Royse CF, Connelly KA, MacLaren G, Royse AG: Evaluation of echocardiography indices of systolic function: a comparative study using pressure-volume loops in patients undergoing coronary artery bypass surgery. Anaesthesia. 2007, 62 (2): 109-116. 10.1111/j.1365-2044.2006.04911.x.
Tomson CR: Echocardiographic assessment of systolic function in dialysis patients. Nephrol Dial Transplant. 1990, 5 (5): 325-331.
Dhainaut JF, Bricard C, Monsallier FJ, Salmon O, Bons J, Fourestie V, Schlemmer B, Carli A: Left ventricular contractility using isovolumic phase indices during PEEP in ARDS patients. Crit Care Med. 1982, 10 (10): 631-635. 10.1097/00003246-198210000-00002.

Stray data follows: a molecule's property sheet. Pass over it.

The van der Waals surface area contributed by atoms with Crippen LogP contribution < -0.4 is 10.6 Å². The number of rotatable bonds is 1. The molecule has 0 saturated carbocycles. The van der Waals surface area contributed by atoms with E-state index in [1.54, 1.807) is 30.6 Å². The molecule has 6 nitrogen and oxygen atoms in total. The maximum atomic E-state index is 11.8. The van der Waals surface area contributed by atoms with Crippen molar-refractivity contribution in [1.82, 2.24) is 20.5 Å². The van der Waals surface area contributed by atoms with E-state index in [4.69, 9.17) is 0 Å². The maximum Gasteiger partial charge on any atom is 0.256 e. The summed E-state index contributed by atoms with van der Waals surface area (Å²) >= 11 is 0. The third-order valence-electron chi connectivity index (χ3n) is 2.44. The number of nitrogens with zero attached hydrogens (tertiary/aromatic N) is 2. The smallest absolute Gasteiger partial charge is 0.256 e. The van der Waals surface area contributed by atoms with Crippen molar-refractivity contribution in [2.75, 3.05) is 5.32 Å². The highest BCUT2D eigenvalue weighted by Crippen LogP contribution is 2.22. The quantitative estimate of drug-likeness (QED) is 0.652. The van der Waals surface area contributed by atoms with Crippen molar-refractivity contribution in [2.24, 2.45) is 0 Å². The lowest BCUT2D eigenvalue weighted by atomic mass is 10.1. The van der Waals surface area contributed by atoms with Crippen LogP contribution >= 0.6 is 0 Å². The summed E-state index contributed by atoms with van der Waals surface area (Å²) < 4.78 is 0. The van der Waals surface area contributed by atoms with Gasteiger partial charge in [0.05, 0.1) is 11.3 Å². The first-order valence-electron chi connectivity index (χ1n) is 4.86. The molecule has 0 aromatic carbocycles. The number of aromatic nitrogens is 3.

Dowell RT, Houdi AA: Aortic peak flow velocity as an index of myocardial contractility in the conscious rat. Methods Find Exp Clin Pharmacol. 1997, 19 (8): 533-539.
Mason DT, Braunwald E, Covell JW, Sonnenblick EH, Ross J: Assessment of cardiac contractility. The relation between the rate of pressure rise and ventricular pressure during isovolumic systole. Circulation. 1971, 44 (1): 47-58.
Schmidt HD, Hoppe H: Influence of the contractile state of the heart of the preload dependence of the maximal rate of intraventricular pressure rise dP/dt max. Cardiology. 1978, 63 (2): 112-125. 10.1159/000169888.
Falsetti HL, Andersen MN: Aneurysm of the membranous ventricular septum producing right ventricular outflow tract obstruction and left ventricular failure. Chest. 1971, 59 (5): 578-580. 10.1378/chest.59.5.578.